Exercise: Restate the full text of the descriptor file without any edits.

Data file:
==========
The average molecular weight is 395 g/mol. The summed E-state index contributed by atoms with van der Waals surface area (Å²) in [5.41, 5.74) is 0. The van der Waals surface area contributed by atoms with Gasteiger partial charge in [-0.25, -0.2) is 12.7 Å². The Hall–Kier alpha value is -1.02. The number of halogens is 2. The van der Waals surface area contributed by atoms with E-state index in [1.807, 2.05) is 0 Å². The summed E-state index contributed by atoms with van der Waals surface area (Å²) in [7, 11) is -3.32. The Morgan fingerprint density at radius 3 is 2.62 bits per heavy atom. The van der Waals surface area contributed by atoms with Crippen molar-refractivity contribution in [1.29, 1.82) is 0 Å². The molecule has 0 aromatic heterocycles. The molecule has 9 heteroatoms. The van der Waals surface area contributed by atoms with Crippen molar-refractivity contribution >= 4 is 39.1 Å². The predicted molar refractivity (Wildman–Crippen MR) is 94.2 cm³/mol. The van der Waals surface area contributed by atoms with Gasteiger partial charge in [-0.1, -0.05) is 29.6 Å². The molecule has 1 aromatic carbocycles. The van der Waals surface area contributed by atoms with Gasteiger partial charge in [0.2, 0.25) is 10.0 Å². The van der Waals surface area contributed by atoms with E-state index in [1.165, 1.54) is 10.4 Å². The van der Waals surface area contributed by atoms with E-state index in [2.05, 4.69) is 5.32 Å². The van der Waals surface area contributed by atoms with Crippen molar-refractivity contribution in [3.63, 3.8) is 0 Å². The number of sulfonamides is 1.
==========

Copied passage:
The average molecular weight is 395 g/mol. The summed E-state index contributed by atoms with van der Waals surface area (Å²) in [5.41, 5.74) is 0. The van der Waals surface area contributed by atoms with Gasteiger partial charge in [-0.25, -0.2) is 12.7 Å². The Hall–Kier alpha value is -1.02. The number of halogens is 2. The van der Waals surface area contributed by atoms with E-state index in [1.807, 2.05) is 0 Å². The summed E-state index contributed by atoms with van der Waals surface area (Å²) in [7, 11) is -3.32. The Morgan fingerprint density at radius 3 is 2.62 bits per heavy atom. The van der Waals surface area contributed by atoms with Crippen molar-refractivity contribution in [1.29, 1.82) is 0 Å². The molecule has 0 aromatic heterocycles. The molecule has 9 heteroatoms. The van der Waals surface area contributed by atoms with Crippen molar-refractivity contribution >= 4 is 39.1 Å². The predicted molar refractivity (Wildman–Crippen MR) is 94.2 cm³/mol. The van der Waals surface area contributed by atoms with Gasteiger partial charge in [-0.1, -0.05) is 29.6 Å². The molecule has 1 aromatic carbocycles. The van der Waals surface area contributed by atoms with Gasteiger partial charge in [0.2, 0.25) is 10.0 Å². The van der Waals surface area contributed by atoms with E-state index in [1.165, 1.54) is 10.4 Å². The van der Waals surface area contributed by atoms with E-state index in [2.05, 4.69) is 5.32 Å². The van der Waals surface area contributed by atoms with Crippen molar-refractivity contribution in [3.63, 3.8) is 0 Å². The number of sulfonamides is 1.